Do you have a gas station? Have you already converted to EMV chip card acceptance? Maybe you’re just planning to offer EMV chip card acceptance, aren’t you? Just read this article and you’ll learn more about the acceptance of these cards.
Gas Stations Convert to EMV Chip Cards
Unattended gas pumps might serve as a great use case for the anti-counterfeiting security of EMV. However, lots of gas station owners aren’t hurrying to upgrade the technology. They intend to wait as long as possible.
Visa and Mastercard agreed in late November 2016 to put off the liability shift for domestic card payments till October 1, 2020. The reason had to do with the difficulties to make EMV payments at the pump a reality. Switching over is less seamless than plugging in a new terminal for many gas stations, the majority of which are independently owned.
The planned three years aren’t a long time especially for gas stations with older pumps. Replacing these isn’t that much easy in fact. After all, it’s associated with a regulatory, environmental and construction perspective. So, it really takes enough time to implement all these steps and processes.
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EMV Chip Card Acceptance
EMV technology is also called “chip” card. It’s been exponentially adopted by the US users every year. These EMV cards are designed with an embedded microchip. The latter guarantees an extra layer of security on consumer data. Though the shift for fuel makers towards EMV technology isn’t happening fast, it’s officially begun.
The costs associated with the terminals, as well as their physical installation, have been creating the biggest problems for gas stations looking to implement EMV technology. According to the executive director of a standard and technology non-profit, c-stores and gas stations are converting to EMV from inside the store first, and then, out to the pumps.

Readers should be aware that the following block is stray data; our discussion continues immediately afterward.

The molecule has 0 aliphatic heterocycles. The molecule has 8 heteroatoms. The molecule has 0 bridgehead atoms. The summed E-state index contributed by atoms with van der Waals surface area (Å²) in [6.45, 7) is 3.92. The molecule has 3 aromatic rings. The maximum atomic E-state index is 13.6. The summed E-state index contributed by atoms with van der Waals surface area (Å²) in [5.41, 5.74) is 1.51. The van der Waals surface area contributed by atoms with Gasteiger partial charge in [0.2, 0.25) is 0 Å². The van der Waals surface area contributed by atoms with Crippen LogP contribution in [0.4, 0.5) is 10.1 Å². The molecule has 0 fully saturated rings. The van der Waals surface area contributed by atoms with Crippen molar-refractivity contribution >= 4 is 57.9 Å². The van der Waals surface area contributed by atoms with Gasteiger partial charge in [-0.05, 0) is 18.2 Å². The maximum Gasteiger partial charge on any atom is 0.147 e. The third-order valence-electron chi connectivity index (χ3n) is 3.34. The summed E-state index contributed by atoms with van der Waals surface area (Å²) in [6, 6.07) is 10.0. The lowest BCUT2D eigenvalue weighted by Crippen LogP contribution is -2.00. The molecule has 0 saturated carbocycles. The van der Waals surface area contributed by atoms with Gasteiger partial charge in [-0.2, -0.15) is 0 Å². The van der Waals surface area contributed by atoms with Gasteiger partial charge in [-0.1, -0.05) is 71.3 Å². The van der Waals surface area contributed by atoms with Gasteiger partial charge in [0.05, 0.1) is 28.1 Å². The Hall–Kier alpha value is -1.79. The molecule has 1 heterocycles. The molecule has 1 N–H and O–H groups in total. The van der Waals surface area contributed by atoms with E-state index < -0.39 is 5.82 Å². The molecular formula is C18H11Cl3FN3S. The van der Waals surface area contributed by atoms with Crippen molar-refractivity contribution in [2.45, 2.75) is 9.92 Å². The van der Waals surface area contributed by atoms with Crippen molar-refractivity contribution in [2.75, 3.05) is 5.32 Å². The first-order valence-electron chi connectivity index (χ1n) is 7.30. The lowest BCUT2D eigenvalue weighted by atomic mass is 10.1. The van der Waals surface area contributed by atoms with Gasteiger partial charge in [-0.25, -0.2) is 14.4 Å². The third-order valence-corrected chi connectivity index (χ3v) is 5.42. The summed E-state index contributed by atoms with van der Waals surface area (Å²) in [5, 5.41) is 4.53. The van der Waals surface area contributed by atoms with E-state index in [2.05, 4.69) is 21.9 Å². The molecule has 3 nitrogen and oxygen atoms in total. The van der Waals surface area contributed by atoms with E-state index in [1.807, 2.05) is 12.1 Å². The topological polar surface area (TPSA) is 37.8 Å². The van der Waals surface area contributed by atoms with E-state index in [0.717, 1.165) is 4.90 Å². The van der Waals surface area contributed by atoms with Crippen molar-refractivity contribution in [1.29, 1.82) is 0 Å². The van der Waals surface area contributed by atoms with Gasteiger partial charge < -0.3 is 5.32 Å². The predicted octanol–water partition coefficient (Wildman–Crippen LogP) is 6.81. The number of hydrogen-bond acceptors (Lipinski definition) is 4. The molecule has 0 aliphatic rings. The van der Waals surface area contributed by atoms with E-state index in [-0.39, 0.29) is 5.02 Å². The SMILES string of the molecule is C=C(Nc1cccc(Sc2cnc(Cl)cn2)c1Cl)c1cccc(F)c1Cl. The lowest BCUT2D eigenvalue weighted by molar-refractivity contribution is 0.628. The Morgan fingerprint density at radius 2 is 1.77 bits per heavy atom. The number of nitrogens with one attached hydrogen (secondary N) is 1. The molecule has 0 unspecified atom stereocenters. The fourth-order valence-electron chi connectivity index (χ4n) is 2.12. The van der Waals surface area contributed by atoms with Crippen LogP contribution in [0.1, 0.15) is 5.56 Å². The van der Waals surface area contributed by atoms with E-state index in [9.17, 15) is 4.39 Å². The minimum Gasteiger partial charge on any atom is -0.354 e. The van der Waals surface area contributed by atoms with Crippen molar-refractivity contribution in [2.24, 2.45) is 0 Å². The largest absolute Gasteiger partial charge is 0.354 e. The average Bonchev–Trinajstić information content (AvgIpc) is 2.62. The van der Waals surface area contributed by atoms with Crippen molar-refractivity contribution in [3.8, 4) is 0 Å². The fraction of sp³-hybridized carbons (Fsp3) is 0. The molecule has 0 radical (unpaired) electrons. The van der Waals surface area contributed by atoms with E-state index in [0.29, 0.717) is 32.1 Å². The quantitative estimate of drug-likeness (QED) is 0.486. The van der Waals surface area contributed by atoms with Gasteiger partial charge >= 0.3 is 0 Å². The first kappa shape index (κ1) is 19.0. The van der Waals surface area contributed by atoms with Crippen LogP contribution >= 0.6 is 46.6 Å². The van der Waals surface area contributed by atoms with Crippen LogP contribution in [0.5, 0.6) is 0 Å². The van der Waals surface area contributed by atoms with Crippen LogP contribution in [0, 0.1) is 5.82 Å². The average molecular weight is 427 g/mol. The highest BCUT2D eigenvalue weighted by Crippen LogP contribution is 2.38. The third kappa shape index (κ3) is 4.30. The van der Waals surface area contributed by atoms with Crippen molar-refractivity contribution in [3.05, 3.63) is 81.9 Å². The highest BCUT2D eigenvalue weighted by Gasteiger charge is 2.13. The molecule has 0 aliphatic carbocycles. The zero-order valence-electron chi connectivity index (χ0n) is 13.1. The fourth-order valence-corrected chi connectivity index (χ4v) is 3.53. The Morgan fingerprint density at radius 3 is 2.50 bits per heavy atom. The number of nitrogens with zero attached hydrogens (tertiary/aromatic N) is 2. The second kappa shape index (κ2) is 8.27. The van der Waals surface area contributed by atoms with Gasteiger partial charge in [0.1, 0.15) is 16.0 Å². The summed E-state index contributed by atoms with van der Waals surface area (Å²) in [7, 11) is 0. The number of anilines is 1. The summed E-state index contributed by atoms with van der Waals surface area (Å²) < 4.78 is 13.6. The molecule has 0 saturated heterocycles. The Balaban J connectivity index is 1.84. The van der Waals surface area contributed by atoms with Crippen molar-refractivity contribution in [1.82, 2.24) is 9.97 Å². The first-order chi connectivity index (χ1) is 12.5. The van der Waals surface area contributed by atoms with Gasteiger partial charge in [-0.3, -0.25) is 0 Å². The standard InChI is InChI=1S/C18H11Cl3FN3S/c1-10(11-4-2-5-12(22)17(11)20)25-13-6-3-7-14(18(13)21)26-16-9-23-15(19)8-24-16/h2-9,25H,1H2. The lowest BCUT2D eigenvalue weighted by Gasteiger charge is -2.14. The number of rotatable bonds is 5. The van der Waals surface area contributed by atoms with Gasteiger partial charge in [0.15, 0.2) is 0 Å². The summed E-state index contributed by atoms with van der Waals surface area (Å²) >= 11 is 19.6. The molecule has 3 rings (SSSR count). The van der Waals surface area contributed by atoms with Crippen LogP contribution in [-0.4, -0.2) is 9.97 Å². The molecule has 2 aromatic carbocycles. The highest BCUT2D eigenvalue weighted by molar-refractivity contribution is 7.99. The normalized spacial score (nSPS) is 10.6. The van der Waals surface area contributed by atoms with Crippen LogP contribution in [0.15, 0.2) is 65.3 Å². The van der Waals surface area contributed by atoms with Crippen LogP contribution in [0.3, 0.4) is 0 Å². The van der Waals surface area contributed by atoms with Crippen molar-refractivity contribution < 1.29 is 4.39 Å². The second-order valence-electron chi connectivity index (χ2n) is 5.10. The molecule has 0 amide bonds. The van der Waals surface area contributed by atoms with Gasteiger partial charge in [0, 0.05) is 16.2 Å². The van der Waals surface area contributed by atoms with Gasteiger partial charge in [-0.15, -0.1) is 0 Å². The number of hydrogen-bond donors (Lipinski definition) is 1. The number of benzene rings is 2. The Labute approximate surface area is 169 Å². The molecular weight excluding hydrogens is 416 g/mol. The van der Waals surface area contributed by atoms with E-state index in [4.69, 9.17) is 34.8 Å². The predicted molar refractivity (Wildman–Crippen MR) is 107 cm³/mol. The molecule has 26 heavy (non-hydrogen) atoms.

Electronic payments at gasoline retailers must be integrated into complex networks with pumps on the outside, and point-of-sale (POS) terminals, controllers, wired/wireless systems, and related technology inside.
Meanwhile, the providers of payment card-accepting hardware and software that supply petroleum retailers, have expressed some complaints. These retailers include San Jose, Calif.-based VeriFone Systems Inc., and more.
They complain that the postponements associated with the liability shift have held back the expected revenues. The thing is that they supposedly gave a reason to gas stations to put off the process of EMV upgrades.
Until October 2020, the odds aren’t good, as one of the experts observes. Not all will be ready, according to a specialist in the field. Some petroleum companies recognize the problem and offer financial incentives to their marketers. The purpose is to help them with the expense of compliance.